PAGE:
Posted: March 2023Explainers
A recent trial of Verapamil in people with type 1 diabetes showed that it might be useful in preserving beta cell function. Here is our explanation of the trial and what the findings mean for people with type 1 diabetes.
Verapamil (Trade names – Isoptin, Anpec, Cordilox, Veracaps)
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How does Verapamil work?
Verapamil is a drug known as a calcium channel blocker that is commonly used to treat heart conditions like high blood pressure, irregular heart rhythms (arrhythmias) and to prevent chest pain from angina. Verapamil is not currently approved for use in type 1 diabetes (T1D).
How was this trial done and what were the key findings?
There were 88 children and adolescents aged 7-17 years with recently diagnosed T1D in this trial. Participants were given either Verapamil or placebo (dummy) tablets for one year. The study was blinded, which means neither the participants nor the trial doctors knew who was taking verapamil or placebo. The two treatment groups were also broken down further to receive either intensive management (insulin pump) or standard care (determined by the participant and their doctor).
Verapamil was found to preserve the remaining insulin production for the duration of the treatment, measured by c-peptide (a marker of insulin produced by the pancreas). It appears to work by protecting the pancreas from exhaustion as it struggles to make enough insulin to control blood glucose levels.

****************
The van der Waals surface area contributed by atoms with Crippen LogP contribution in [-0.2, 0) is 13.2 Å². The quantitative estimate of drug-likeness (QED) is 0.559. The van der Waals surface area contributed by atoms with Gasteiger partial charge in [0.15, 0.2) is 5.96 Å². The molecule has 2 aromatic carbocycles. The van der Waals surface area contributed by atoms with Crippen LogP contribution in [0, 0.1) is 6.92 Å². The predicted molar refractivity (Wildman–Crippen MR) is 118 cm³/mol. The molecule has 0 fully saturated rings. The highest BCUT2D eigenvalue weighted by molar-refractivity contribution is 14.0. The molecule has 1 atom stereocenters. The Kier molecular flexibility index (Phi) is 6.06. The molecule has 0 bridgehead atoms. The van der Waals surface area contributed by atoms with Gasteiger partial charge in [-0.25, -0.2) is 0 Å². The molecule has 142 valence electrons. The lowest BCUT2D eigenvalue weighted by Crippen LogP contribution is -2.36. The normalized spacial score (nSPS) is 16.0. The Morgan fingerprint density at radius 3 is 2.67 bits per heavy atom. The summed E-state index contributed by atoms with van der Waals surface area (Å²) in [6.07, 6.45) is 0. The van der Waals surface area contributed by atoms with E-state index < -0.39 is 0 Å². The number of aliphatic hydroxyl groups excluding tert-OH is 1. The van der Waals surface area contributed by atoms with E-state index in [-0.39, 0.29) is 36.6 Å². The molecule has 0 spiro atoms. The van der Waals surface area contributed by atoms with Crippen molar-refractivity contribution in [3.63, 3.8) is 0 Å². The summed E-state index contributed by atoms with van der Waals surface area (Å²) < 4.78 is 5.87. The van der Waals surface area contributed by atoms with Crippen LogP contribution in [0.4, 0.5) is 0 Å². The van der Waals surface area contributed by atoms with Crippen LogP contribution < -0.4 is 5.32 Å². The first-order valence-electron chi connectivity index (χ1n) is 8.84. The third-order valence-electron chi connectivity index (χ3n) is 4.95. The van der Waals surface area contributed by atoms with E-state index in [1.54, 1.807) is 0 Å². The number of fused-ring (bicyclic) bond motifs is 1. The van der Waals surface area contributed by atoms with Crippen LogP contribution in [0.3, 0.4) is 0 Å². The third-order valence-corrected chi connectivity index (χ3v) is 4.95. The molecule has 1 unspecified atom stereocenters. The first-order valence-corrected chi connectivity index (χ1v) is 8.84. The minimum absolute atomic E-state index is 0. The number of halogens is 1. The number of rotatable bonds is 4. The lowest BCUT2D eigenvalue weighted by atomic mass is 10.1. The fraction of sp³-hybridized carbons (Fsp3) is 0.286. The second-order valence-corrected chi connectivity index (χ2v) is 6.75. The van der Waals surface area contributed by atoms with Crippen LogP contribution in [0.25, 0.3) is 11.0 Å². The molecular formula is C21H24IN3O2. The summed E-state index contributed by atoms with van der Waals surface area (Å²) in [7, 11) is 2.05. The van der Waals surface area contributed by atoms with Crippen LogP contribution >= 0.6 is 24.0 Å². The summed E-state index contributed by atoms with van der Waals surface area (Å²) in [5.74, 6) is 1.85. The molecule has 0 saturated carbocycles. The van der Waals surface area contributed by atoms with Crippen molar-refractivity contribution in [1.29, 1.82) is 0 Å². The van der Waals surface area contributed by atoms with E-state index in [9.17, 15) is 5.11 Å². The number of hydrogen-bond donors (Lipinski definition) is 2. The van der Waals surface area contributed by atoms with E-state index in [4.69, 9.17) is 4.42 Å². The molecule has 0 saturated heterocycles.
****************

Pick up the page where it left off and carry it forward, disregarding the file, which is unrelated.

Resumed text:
What do the results of this study mean for people with type 1 diabetes?
This is an important study because verapamil is already approved for other conditions, and it is an inexpensive and safe medication. Whilst verapamil was able to preserve insulin production and help people with diabetes continue to produce their own insulin in this study, it is unclear whether this effect would be seen long term. Further clinical trials in people with T1D will be needed to determine if it can decrease the need to monitor glucose and inject insulin, and whether it makes life easier for people living with type 1 diabetes.
We will keep you updated on additional results or further studies as they become available.
You may wish to discuss the results of this trial with your doctor.